Celiac disease is characterized by the presence of specific autoantibodies targeted against transglutaminase 2 (TG2) in untreated patients' serum and at their production site in the small-bowel mucosa below the basement membrane and around the blood vessels. As these autoantibodies have biological activity in vitro, such as inhibition of angiogenesis, we studied if they might also modulate the endothelial barrier function. Our results show that celiac disease patient autoantibodies increase endothelial permeability for macromolecules, and enhance the binding of lymphocytes to the endothelium and their transendothelial migration when compared to control antibodies in an endothelial cell-based in vitro model. We also demonstrate that these effects are mediated by increased activities of TG2 and RhoA. Since the small bowel mucosal endothelium serves as a "gatekeeper" in inflammatory processes, the disease-specific autoantibodies targeted against TG2 could thus contribute to the pathogenic cascade of celiac disease by increasing blood vessel permeability.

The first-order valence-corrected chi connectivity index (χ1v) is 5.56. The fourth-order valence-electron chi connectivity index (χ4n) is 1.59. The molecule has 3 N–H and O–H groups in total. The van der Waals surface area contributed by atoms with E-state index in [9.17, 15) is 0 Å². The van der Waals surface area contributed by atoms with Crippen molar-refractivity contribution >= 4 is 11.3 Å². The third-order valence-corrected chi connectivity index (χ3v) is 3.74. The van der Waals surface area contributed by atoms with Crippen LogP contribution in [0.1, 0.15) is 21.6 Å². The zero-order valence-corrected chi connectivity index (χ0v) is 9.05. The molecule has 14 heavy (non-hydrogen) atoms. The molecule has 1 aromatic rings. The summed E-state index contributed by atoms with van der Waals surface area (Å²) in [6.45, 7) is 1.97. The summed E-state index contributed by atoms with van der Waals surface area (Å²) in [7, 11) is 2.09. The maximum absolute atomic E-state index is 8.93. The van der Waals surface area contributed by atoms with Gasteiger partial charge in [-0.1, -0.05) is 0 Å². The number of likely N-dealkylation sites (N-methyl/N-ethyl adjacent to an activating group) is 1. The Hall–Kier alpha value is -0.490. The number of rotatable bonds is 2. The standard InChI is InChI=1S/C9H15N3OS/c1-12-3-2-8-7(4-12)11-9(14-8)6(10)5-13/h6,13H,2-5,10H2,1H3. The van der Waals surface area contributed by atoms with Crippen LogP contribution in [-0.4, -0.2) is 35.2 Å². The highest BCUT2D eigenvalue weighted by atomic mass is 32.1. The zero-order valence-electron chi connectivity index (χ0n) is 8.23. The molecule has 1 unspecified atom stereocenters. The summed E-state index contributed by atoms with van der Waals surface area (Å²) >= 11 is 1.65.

- celiac disease
- disease-specific autoantibodies
- transglutaminase 2
- vascular permeability
- RhoA activation